The Seven Best Barbecue Joints in St. Louis
PM BBQ (161 Long Road, Chesterfield; 636-536-1966)
Jennifer Silverberg The smoked half-chicken at PM BBQ
After several years of winning trophies in local barbecue contests, Paul Lamers and Mark Ruck opened their first restaurant in 2010. They continue to rack up awards, including a nod from Riverfront Times as "Best Beef Brisket" in 2011. The brisket, smoked for twelve hours, is so tender that the restaurant isn't afraid to slice it a bit on the thick side. Just as delicious is the moist, peppery smoked half-chicken. PM BBQ recently relocated to a larger space a very short distance away from its original spot.
17th Street Bar & Grill (1711 West Highway 50, O'Fallon, Illinois; 618-622-1717)
Ian Froeb The baby-back ribs at 17th Street Bar & Grill
The closest outpost of the small restaurant chain owned by barbecue legend Mike Mills, a multiple winner of the Memphis in May "Super Bowl of Swine" barbecue championship. The ribs are the standout here, pork so tender and flavorful with smoke, tangy sauce and Mills' secret spice rub that chef and Food Network star Michael Symon saw fit to call it the best pork he'd ever eaten.
Sugarfire Smoke House (9200 Olive Boulevard, Olivette; 314-997-2301)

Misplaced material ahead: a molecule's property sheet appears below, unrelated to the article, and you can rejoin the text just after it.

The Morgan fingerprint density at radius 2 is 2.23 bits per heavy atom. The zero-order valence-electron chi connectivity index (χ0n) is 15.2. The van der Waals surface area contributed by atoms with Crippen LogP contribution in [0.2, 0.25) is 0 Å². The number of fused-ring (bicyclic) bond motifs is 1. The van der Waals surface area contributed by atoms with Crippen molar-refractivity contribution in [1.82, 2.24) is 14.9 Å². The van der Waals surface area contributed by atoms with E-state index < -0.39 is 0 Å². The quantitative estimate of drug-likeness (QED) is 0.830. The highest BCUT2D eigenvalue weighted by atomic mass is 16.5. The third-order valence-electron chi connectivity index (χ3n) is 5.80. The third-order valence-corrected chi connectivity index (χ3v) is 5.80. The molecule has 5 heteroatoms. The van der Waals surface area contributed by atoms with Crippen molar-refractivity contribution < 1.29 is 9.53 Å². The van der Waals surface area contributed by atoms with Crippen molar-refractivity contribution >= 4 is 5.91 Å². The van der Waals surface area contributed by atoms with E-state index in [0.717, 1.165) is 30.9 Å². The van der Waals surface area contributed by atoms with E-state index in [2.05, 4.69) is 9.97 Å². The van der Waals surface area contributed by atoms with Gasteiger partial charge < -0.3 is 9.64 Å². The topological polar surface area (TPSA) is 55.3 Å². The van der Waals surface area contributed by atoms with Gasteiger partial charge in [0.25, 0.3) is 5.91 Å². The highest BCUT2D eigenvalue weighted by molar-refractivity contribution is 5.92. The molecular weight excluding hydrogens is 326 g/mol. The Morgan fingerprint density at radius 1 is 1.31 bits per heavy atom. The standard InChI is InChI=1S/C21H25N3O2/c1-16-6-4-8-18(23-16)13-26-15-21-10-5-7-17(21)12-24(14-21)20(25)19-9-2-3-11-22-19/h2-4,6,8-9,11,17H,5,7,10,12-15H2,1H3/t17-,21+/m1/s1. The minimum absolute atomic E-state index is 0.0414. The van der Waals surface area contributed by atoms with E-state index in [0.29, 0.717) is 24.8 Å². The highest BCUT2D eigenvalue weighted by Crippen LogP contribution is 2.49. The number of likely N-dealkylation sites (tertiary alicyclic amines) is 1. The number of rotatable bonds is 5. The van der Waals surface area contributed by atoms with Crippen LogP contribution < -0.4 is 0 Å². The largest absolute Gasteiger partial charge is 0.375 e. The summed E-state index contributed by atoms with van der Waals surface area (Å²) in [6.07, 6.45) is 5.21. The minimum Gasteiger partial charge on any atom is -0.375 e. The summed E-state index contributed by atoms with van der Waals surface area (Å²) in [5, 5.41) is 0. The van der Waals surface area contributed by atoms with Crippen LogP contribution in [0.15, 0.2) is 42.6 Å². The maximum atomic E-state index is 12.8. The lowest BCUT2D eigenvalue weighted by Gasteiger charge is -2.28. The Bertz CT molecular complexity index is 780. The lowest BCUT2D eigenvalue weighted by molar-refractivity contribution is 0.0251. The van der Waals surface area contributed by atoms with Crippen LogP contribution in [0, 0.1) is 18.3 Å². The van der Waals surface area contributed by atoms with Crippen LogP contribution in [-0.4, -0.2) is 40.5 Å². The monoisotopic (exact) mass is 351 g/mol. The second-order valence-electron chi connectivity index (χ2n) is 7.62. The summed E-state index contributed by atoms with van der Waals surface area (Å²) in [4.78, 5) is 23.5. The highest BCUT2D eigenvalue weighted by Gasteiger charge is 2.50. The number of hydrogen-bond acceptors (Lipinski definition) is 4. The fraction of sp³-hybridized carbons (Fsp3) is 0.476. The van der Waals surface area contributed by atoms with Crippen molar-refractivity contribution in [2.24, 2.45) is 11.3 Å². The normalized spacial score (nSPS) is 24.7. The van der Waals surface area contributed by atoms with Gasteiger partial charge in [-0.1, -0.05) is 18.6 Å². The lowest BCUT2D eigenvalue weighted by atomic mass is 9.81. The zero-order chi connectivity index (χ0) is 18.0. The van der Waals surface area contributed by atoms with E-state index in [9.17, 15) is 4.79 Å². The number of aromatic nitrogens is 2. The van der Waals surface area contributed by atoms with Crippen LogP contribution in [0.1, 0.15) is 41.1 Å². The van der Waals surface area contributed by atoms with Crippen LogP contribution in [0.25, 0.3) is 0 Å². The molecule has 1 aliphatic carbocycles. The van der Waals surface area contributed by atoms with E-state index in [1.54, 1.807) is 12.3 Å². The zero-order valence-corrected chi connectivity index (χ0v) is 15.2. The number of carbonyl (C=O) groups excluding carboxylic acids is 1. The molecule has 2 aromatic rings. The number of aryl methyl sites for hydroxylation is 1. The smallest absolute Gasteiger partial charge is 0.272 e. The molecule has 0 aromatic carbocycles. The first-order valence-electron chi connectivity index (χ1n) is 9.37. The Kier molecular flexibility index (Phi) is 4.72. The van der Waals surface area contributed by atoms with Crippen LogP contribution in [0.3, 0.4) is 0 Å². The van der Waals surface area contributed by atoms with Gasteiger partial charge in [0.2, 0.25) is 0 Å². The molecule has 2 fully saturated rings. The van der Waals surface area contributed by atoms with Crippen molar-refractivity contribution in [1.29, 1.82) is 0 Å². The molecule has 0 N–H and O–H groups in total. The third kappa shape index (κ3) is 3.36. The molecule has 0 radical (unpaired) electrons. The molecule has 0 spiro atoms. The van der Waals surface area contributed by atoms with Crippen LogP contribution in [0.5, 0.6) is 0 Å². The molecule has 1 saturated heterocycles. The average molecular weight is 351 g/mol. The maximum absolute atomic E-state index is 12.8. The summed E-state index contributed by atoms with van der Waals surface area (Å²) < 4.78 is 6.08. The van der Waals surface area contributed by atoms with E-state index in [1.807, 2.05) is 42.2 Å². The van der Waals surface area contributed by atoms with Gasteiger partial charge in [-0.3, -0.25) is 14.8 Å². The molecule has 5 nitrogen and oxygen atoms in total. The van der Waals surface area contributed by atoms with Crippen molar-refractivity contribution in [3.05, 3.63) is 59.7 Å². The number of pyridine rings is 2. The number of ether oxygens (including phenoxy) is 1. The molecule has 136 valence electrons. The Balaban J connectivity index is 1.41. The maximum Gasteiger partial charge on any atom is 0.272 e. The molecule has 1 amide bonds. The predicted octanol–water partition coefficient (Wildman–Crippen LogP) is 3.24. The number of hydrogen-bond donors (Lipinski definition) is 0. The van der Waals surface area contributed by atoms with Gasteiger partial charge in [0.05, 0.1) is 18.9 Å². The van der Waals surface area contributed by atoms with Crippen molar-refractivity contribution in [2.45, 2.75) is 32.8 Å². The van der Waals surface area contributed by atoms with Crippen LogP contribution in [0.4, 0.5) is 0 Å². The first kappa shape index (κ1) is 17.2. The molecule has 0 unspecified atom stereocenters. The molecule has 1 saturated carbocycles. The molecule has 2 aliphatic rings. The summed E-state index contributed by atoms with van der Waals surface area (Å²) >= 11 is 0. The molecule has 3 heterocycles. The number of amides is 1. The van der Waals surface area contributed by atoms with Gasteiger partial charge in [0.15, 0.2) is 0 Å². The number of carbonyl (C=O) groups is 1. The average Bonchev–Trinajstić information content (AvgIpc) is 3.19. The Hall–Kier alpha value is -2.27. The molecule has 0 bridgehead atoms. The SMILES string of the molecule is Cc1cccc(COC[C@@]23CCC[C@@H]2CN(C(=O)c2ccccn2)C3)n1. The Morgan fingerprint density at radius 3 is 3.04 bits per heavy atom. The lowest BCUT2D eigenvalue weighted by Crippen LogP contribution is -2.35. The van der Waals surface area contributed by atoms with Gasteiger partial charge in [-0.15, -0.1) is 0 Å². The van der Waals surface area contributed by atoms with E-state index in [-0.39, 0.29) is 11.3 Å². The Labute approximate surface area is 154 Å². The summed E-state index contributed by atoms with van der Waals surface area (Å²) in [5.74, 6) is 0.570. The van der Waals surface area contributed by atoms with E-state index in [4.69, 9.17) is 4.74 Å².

Jennifer Silverberg The ribs at Sugarfire Smoke House
The latest venture from prolific restaurateur Mike Johnson (Boogaloo and Roxane, among many others) in partnership with Charlie and Carolyn Downs of dessert palace Cyrano's, Sugarfire offers smoked baby-back ribs, pulled pork, brisket, turkey breast and sausage. The meaty ribs and the brisket, as thickly sliced and deeply flavored as a Sunday roast, are standouts. Sides include baked beans, fries, cole slaw and daily specials like grits and mac & cheese.
And for the second consecutive year our Best Barbecue Joint is...
Bogart's Smokehouse (1627 South Ninth Street; 314-621-3107)
Jennifer Silverberg The smoked prime rib sandwich at Bogart's Smokehouse
For too long now, barbecue pedants have had to explain that the term "St. Louis-style ribs" refers to how the slab is cut, not how it's cooked, that St. Louis doesn't have its own "style" in the way that, say, Kansas City or Memphis does. (Like KC, but sweeter, is the most they'll grant.) But rather than grouse about a lack of respect or wallow in self-doubt, it's high time St. Louis embraces its lack of a distinct barbecue identity. Without an arbitrary, geographically imposed idea of what meats should be smoked and how, not only can our city enjoy the best of all worlds, dry-rubbed or basted, sauces sweet or hot or vinegar-piquant, we can also allow the mad genius of Skip Steele to flower in full. At Bogart's Smokehouse, Steele follows his whims, not others' rules, and the results are superb. Witness ribs finished with an apricot glaze, which the kitchen caramelizes with a propane torch; prime rib, long vanquished to the special Sunday or holiday dinner, are here smoked with onions; smoked pastrami (yes, pastrami!). You can, if you like, enjoy a more traditional meal of pulled pork or beef brisket. That's the beauty of Bogart's and the new era of St. Louis barbecue: Anything is possible, and everything is delicious.
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